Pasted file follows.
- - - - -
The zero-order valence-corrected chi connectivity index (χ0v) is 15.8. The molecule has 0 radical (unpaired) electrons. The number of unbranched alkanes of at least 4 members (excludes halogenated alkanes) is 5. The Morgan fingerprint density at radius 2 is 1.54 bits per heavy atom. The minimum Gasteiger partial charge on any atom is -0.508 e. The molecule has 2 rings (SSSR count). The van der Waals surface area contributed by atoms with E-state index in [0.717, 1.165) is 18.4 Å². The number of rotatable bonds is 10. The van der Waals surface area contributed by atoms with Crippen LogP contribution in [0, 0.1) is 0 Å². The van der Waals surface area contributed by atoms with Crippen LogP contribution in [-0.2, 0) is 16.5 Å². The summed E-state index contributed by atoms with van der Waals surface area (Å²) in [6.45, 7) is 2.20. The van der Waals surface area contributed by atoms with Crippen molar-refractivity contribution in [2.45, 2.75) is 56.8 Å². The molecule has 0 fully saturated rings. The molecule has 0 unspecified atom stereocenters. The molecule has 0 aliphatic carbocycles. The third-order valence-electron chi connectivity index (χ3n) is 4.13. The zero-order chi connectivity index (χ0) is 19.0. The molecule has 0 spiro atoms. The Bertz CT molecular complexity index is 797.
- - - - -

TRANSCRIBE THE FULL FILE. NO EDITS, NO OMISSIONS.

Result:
The zero-order valence-corrected chi connectivity index (χ0v) is 15.8. The molecule has 0 radical (unpaired) electrons. The number of unbranched alkanes of at least 4 members (excludes halogenated alkanes) is 5. The Morgan fingerprint density at radius 2 is 1.54 bits per heavy atom. The minimum Gasteiger partial charge on any atom is -0.508 e. The molecule has 2 rings (SSSR count). The van der Waals surface area contributed by atoms with E-state index in [0.717, 1.165) is 18.4 Å². The number of rotatable bonds is 10. The van der Waals surface area contributed by atoms with Crippen LogP contribution in [0, 0.1) is 0 Å². The van der Waals surface area contributed by atoms with Crippen LogP contribution in [-0.2, 0) is 16.5 Å². The summed E-state index contributed by atoms with van der Waals surface area (Å²) in [6.45, 7) is 2.20. The van der Waals surface area contributed by atoms with Crippen molar-refractivity contribution in [2.45, 2.75) is 56.8 Å². The molecule has 0 fully saturated rings. The molecule has 0 unspecified atom stereocenters. The molecule has 0 aliphatic carbocycles. The third-order valence-electron chi connectivity index (χ3n) is 4.13. The zero-order chi connectivity index (χ0) is 19.0. The molecule has 0 spiro atoms. The Bertz CT molecular complexity index is 797.